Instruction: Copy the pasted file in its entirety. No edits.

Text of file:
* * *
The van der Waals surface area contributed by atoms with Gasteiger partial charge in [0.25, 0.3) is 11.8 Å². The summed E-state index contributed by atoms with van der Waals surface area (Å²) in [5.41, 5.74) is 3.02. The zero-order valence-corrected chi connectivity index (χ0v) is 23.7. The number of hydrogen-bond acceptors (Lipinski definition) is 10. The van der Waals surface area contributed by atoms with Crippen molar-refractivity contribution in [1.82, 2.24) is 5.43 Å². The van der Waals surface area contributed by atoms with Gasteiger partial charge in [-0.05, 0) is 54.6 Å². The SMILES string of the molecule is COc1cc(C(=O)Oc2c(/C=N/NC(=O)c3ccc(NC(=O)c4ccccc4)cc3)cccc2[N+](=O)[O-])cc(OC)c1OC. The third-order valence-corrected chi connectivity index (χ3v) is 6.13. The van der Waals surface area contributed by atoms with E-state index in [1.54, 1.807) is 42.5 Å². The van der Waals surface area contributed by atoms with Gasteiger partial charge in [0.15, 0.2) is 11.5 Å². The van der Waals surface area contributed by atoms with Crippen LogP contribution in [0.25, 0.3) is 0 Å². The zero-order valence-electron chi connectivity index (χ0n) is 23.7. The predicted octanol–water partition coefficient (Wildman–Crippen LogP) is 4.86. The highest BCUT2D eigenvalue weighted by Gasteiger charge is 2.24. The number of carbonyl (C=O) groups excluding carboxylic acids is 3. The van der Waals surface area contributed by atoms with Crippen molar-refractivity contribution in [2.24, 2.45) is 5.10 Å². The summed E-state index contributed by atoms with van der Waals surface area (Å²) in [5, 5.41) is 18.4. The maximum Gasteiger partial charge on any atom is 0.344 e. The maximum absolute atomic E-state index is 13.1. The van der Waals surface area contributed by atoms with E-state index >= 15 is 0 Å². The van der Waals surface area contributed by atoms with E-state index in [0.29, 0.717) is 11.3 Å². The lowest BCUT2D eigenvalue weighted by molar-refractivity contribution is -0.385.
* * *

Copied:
The van der Waals surface area contributed by atoms with Gasteiger partial charge in [0.25, 0.3) is 11.8 Å². The summed E-state index contributed by atoms with van der Waals surface area (Å²) in [5.41, 5.74) is 3.02. The zero-order valence-corrected chi connectivity index (χ0v) is 23.7. The number of hydrogen-bond acceptors (Lipinski definition) is 10. The van der Waals surface area contributed by atoms with Crippen molar-refractivity contribution in [1.82, 2.24) is 5.43 Å². The van der Waals surface area contributed by atoms with Gasteiger partial charge in [-0.05, 0) is 54.6 Å². The SMILES string of the molecule is COc1cc(C(=O)Oc2c(/C=N/NC(=O)c3ccc(NC(=O)c4ccccc4)cc3)cccc2[N+](=O)[O-])cc(OC)c1OC. The third-order valence-corrected chi connectivity index (χ3v) is 6.13. The van der Waals surface area contributed by atoms with E-state index in [1.54, 1.807) is 42.5 Å². The van der Waals surface area contributed by atoms with Gasteiger partial charge in [0.15, 0.2) is 11.5 Å². The van der Waals surface area contributed by atoms with Crippen LogP contribution in [0.25, 0.3) is 0 Å². The zero-order valence-electron chi connectivity index (χ0n) is 23.7. The predicted octanol–water partition coefficient (Wildman–Crippen LogP) is 4.86. The highest BCUT2D eigenvalue weighted by Gasteiger charge is 2.24. The number of carbonyl (C=O) groups excluding carboxylic acids is 3. The van der Waals surface area contributed by atoms with Crippen molar-refractivity contribution in [2.24, 2.45) is 5.10 Å². The summed E-state index contributed by atoms with van der Waals surface area (Å²) in [5, 5.41) is 18.4. The maximum Gasteiger partial charge on any atom is 0.344 e. The maximum absolute atomic E-state index is 13.1. The van der Waals surface area contributed by atoms with E-state index >= 15 is 0 Å². The van der Waals surface area contributed by atoms with E-state index in [0.29, 0.717) is 11.3 Å². The lowest BCUT2D eigenvalue weighted by molar-refractivity contribution is -0.385.